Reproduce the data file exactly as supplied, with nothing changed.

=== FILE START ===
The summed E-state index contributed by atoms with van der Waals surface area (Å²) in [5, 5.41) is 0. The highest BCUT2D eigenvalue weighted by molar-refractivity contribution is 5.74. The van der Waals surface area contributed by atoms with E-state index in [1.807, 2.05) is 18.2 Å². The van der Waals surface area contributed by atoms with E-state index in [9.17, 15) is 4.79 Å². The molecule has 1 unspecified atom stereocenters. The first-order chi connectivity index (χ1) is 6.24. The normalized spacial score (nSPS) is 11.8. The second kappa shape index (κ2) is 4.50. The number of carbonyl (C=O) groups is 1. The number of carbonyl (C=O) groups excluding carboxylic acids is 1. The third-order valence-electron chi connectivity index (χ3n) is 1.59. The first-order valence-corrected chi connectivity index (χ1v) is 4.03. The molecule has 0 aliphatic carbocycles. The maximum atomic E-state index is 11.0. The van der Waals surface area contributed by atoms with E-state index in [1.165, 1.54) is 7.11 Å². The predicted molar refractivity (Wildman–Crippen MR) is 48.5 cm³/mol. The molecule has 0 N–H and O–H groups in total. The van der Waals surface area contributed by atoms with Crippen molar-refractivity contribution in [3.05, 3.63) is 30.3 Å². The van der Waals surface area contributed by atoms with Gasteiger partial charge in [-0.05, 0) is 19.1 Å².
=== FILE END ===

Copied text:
The summed E-state index contributed by atoms with van der Waals surface area (Å²) in [5, 5.41) is 0. The highest BCUT2D eigenvalue weighted by molar-refractivity contribution is 5.74. The van der Waals surface area contributed by atoms with E-state index in [1.807, 2.05) is 18.2 Å². The van der Waals surface area contributed by atoms with E-state index in [9.17, 15) is 4.79 Å². The molecule has 1 unspecified atom stereocenters. The first-order chi connectivity index (χ1) is 6.24. The normalized spacial score (nSPS) is 11.8. The second kappa shape index (κ2) is 4.50. The number of carbonyl (C=O) groups is 1. The number of carbonyl (C=O) groups excluding carboxylic acids is 1. The third-order valence-electron chi connectivity index (χ3n) is 1.59. The first-order valence-corrected chi connectivity index (χ1v) is 4.03. The molecule has 0 aliphatic carbocycles. The maximum atomic E-state index is 11.0. The van der Waals surface area contributed by atoms with E-state index in [1.165, 1.54) is 7.11 Å². The predicted molar refractivity (Wildman–Crippen MR) is 48.5 cm³/mol. The molecule has 0 N–H and O–H groups in total. The van der Waals surface area contributed by atoms with Crippen molar-refractivity contribution in [3.05, 3.63) is 30.3 Å². The van der Waals surface area contributed by atoms with Gasteiger partial charge in [-0.05, 0) is 19.1 Å².